10 Feb Asian Shakespeares: Theatricality and Authenticity in an Age of Localization
Alexander Huang (Comparative Literature and Asian Studies, Penn State University)
Wednesday, February 10 / 5:00 PM
Theater and Dance 2517
Shakespeare is a frequent traveler to Asia, and for nearly two centuries, East Asian theater directors and filmmakers have engaged Shakespeare in a wide range of contexts in locally-inspired but transnationally-produced works. The first decade of the new millennium is seeing an even greater boom of new Asian theatrical and cinematic Shakespeares. As these works emerge in the global cultural marketplace, in addition to the thorny questions of cultural authenticity and autonomy, one of the new artistic concerns is the pursuit of what can be called a global visual vernacular. The infatuation with Asian visuality haunts the artists as they search for new vehicles to carry their ideas across different cultural locations. This richly illustrated presentation explores the uses of masks, parodic impulses, visual strategies, and the international reception of a number of films and theatre works, including The Banquet, dir. Feng Xiaogang (in Mandarin), pan-Asian multilingual Lear, dir. Ong Keng Sen (in Noh-derived Japanese, Mandarin Chinese, Thai, Bahasa Indonesia), Lear Is Here, dir. Wu Hsing-kuo (solo Beijing opera), Mandarin-English bilingual production of King Lear, dir. Tse Ka-shing, Maqbool (Urdu / Hindi), Richard III, dir. Lin Zhaohua (Mandarin, in Berlin), and others. Alexander Huang (Ph.D., Stanford) is Assistant Professor of Comparative Literature and Asian Studies at Penn State University. He is the author of Chinese Shakespeares: Two Centuries of Cultural Exchange (2009) and the editor of a special issue for Asian Theatre Journal (forthcoming) and Shakespeare in Hollywood, Asia and Cyberspace (2009).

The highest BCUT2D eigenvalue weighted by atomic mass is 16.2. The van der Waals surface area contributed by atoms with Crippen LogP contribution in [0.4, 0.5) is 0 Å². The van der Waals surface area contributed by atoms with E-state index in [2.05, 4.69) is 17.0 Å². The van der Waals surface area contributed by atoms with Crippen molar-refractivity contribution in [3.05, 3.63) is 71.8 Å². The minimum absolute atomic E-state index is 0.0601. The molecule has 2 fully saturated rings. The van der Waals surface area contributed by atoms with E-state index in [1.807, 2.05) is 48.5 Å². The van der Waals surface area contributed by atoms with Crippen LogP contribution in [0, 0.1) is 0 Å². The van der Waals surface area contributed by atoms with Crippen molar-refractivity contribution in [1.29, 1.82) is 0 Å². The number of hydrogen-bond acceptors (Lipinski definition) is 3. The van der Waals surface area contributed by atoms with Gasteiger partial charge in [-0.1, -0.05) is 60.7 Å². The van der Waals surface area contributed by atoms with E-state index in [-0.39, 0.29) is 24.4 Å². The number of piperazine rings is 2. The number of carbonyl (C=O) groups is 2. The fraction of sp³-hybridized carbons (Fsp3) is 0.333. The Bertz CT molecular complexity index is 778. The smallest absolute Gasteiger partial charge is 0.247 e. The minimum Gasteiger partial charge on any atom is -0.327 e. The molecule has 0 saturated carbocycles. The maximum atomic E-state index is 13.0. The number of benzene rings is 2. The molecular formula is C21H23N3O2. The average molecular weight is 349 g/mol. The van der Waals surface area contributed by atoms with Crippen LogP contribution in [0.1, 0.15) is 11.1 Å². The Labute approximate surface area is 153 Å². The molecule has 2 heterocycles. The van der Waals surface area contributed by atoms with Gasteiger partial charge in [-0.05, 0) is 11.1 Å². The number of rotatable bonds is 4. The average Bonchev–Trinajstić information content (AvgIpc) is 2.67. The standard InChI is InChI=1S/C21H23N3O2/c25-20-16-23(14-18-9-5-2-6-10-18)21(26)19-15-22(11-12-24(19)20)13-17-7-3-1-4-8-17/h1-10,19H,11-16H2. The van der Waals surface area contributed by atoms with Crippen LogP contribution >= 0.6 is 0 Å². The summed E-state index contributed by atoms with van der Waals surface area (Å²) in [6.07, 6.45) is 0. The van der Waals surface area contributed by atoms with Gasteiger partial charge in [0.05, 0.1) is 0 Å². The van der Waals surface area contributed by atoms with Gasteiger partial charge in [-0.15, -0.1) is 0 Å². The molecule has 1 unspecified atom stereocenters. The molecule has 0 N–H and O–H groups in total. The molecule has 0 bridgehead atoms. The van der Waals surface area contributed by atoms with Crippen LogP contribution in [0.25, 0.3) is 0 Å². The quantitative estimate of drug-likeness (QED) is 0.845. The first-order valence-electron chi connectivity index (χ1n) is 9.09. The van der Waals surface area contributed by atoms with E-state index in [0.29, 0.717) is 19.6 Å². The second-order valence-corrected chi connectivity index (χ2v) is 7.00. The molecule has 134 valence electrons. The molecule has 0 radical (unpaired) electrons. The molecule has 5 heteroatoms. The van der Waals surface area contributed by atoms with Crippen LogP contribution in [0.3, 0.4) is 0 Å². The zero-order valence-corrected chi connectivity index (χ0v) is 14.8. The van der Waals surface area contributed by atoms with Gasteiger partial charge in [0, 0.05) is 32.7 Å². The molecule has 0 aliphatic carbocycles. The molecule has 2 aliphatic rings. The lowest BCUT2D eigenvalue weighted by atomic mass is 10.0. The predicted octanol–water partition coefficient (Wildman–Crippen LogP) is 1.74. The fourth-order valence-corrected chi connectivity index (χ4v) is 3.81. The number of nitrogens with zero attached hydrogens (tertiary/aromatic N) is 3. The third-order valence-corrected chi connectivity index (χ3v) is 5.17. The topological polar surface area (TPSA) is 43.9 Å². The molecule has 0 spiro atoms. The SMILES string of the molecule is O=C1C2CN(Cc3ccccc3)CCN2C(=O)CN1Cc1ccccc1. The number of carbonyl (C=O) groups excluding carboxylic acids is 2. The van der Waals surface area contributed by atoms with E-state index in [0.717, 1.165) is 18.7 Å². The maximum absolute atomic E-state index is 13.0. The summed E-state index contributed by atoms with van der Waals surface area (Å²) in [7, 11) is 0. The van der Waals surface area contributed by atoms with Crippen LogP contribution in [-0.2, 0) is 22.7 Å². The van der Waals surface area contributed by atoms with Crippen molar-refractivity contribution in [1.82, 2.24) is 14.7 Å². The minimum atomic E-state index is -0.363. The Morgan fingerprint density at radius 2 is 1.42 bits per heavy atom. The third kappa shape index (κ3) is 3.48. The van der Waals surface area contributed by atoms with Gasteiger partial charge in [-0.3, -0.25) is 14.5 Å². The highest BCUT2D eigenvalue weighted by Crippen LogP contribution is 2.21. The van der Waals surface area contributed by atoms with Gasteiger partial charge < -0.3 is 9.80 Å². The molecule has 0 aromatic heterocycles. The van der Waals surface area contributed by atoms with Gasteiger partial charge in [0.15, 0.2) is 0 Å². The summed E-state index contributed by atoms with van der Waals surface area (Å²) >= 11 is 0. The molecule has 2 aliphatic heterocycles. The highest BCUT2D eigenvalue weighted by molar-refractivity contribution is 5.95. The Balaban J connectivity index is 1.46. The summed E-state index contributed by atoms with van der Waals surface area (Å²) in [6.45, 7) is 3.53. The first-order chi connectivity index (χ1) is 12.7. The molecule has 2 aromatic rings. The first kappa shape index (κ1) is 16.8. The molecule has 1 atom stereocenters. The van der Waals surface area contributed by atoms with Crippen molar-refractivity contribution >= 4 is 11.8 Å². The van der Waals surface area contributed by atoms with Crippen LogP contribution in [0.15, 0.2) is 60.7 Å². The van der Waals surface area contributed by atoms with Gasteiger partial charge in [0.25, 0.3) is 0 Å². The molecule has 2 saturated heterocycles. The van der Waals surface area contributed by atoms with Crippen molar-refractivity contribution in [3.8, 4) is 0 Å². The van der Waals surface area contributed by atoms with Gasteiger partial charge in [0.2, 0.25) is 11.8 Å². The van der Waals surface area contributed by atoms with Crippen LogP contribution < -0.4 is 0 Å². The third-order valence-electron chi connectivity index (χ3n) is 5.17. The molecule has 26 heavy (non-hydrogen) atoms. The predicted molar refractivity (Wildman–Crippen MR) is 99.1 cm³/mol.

Sponsored by the IHC’s Performance Studies RFG, Department of Theater and Dance, East Asian Languages and Cultural Studies, and the East Asia Center.